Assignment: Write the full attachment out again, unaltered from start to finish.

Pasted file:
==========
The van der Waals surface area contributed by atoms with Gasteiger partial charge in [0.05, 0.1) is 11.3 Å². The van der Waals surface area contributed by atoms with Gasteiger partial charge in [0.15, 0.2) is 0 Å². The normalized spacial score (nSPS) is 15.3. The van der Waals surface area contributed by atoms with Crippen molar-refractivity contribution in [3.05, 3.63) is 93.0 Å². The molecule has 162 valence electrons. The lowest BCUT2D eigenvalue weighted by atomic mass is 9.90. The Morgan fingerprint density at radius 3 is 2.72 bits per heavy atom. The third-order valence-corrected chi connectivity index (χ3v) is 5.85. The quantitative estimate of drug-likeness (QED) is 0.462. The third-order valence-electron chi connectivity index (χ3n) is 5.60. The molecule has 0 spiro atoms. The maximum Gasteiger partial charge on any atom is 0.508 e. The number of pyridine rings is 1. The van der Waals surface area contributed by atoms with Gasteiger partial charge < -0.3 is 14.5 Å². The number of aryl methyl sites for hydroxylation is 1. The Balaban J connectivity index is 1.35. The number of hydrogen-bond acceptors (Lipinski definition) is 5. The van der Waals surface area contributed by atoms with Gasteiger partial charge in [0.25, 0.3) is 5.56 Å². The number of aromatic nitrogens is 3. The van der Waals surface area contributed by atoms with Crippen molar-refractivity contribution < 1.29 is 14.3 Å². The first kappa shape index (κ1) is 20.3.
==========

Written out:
The van der Waals surface area contributed by atoms with Gasteiger partial charge in [0.05, 0.1) is 11.3 Å². The van der Waals surface area contributed by atoms with Gasteiger partial charge in [0.15, 0.2) is 0 Å². The normalized spacial score (nSPS) is 15.3. The van der Waals surface area contributed by atoms with Crippen molar-refractivity contribution in [3.05, 3.63) is 93.0 Å². The molecule has 162 valence electrons. The lowest BCUT2D eigenvalue weighted by atomic mass is 9.90. The Morgan fingerprint density at radius 3 is 2.72 bits per heavy atom. The third-order valence-corrected chi connectivity index (χ3v) is 5.85. The quantitative estimate of drug-likeness (QED) is 0.462. The third-order valence-electron chi connectivity index (χ3n) is 5.60. The molecule has 0 spiro atoms. The maximum Gasteiger partial charge on any atom is 0.508 e. The number of pyridine rings is 1. The van der Waals surface area contributed by atoms with Gasteiger partial charge < -0.3 is 14.5 Å². The number of aryl methyl sites for hydroxylation is 1. The Balaban J connectivity index is 1.35. The number of hydrogen-bond acceptors (Lipinski definition) is 5. The van der Waals surface area contributed by atoms with Gasteiger partial charge in [0.25, 0.3) is 5.56 Å². The number of aromatic nitrogens is 3. The van der Waals surface area contributed by atoms with Crippen molar-refractivity contribution < 1.29 is 14.3 Å². The first kappa shape index (κ1) is 20.3.